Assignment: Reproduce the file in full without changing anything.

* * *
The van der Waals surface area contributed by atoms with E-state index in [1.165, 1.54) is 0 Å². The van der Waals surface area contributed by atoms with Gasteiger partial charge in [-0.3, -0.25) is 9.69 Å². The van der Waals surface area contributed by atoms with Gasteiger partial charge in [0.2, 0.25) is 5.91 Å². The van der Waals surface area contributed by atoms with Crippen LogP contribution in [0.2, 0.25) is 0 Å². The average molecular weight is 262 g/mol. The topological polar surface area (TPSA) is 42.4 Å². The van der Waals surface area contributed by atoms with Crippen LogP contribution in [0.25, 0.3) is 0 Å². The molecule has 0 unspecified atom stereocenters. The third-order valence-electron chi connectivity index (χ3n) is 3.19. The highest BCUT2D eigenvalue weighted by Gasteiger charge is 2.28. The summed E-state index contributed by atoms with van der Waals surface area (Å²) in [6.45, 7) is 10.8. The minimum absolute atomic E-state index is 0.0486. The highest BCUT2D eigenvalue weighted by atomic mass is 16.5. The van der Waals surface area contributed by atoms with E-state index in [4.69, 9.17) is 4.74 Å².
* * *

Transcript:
The van der Waals surface area contributed by atoms with E-state index in [1.165, 1.54) is 0 Å². The van der Waals surface area contributed by atoms with Gasteiger partial charge in [-0.3, -0.25) is 9.69 Å². The van der Waals surface area contributed by atoms with Gasteiger partial charge in [0.2, 0.25) is 5.91 Å². The van der Waals surface area contributed by atoms with Crippen LogP contribution in [0.2, 0.25) is 0 Å². The average molecular weight is 262 g/mol. The topological polar surface area (TPSA) is 42.4 Å². The van der Waals surface area contributed by atoms with Crippen LogP contribution in [0.25, 0.3) is 0 Å². The molecule has 0 unspecified atom stereocenters. The third-order valence-electron chi connectivity index (χ3n) is 3.19. The highest BCUT2D eigenvalue weighted by Gasteiger charge is 2.28. The summed E-state index contributed by atoms with van der Waals surface area (Å²) in [6.45, 7) is 10.8. The minimum absolute atomic E-state index is 0.0486. The highest BCUT2D eigenvalue weighted by atomic mass is 16.5. The van der Waals surface area contributed by atoms with E-state index in [4.69, 9.17) is 4.74 Å².